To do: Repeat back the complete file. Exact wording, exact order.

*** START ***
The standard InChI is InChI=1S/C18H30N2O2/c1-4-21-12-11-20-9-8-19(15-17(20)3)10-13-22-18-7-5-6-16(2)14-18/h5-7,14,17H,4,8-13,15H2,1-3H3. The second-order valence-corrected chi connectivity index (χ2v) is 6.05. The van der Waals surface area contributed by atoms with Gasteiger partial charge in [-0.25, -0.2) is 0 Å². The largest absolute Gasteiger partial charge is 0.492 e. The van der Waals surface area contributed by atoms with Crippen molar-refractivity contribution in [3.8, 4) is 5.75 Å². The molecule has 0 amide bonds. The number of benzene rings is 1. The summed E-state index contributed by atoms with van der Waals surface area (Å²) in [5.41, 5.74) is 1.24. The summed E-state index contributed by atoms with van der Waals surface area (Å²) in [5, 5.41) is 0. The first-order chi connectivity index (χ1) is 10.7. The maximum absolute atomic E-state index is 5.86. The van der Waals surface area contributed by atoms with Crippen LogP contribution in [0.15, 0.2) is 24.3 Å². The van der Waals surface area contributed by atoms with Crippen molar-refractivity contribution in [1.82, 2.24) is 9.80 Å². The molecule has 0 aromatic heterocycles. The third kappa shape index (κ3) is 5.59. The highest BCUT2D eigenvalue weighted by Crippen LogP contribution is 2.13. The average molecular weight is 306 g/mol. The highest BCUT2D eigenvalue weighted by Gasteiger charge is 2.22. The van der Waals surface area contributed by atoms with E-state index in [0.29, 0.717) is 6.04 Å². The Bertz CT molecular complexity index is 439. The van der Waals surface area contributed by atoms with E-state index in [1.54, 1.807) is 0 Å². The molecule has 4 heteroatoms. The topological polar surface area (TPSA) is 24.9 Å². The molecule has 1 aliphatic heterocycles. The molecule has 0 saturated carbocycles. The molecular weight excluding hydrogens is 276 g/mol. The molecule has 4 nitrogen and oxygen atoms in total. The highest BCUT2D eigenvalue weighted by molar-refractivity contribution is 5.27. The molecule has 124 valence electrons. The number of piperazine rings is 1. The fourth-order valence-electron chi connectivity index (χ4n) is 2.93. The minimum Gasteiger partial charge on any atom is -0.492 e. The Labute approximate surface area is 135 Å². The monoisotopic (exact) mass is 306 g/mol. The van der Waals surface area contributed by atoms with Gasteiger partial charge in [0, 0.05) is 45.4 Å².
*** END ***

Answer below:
The standard InChI is InChI=1S/C18H30N2O2/c1-4-21-12-11-20-9-8-19(15-17(20)3)10-13-22-18-7-5-6-16(2)14-18/h5-7,14,17H,4,8-13,15H2,1-3H3. The second-order valence-corrected chi connectivity index (χ2v) is 6.05. The van der Waals surface area contributed by atoms with Gasteiger partial charge in [-0.25, -0.2) is 0 Å². The largest absolute Gasteiger partial charge is 0.492 e. The van der Waals surface area contributed by atoms with Crippen molar-refractivity contribution in [3.8, 4) is 5.75 Å². The molecule has 0 amide bonds. The number of benzene rings is 1. The summed E-state index contributed by atoms with van der Waals surface area (Å²) in [5.41, 5.74) is 1.24. The summed E-state index contributed by atoms with van der Waals surface area (Å²) in [5, 5.41) is 0. The first-order chi connectivity index (χ1) is 10.7. The maximum absolute atomic E-state index is 5.86. The van der Waals surface area contributed by atoms with Crippen LogP contribution in [0.15, 0.2) is 24.3 Å². The van der Waals surface area contributed by atoms with Crippen molar-refractivity contribution in [1.82, 2.24) is 9.80 Å². The molecule has 0 aromatic heterocycles. The third kappa shape index (κ3) is 5.59. The highest BCUT2D eigenvalue weighted by Crippen LogP contribution is 2.13. The average molecular weight is 306 g/mol. The highest BCUT2D eigenvalue weighted by Gasteiger charge is 2.22. The van der Waals surface area contributed by atoms with E-state index in [0.29, 0.717) is 6.04 Å². The Bertz CT molecular complexity index is 439. The van der Waals surface area contributed by atoms with E-state index in [1.54, 1.807) is 0 Å². The molecule has 4 heteroatoms. The topological polar surface area (TPSA) is 24.9 Å². The molecule has 1 aliphatic heterocycles. The molecule has 0 saturated carbocycles. The molecular weight excluding hydrogens is 276 g/mol. The molecule has 4 nitrogen and oxygen atoms in total. The highest BCUT2D eigenvalue weighted by molar-refractivity contribution is 5.27. The molecule has 124 valence electrons. The number of piperazine rings is 1. The fourth-order valence-electron chi connectivity index (χ4n) is 2.93. The minimum Gasteiger partial charge on any atom is -0.492 e. The Labute approximate surface area is 135 Å². The monoisotopic (exact) mass is 306 g/mol. The van der Waals surface area contributed by atoms with Gasteiger partial charge in [0, 0.05) is 45.4 Å².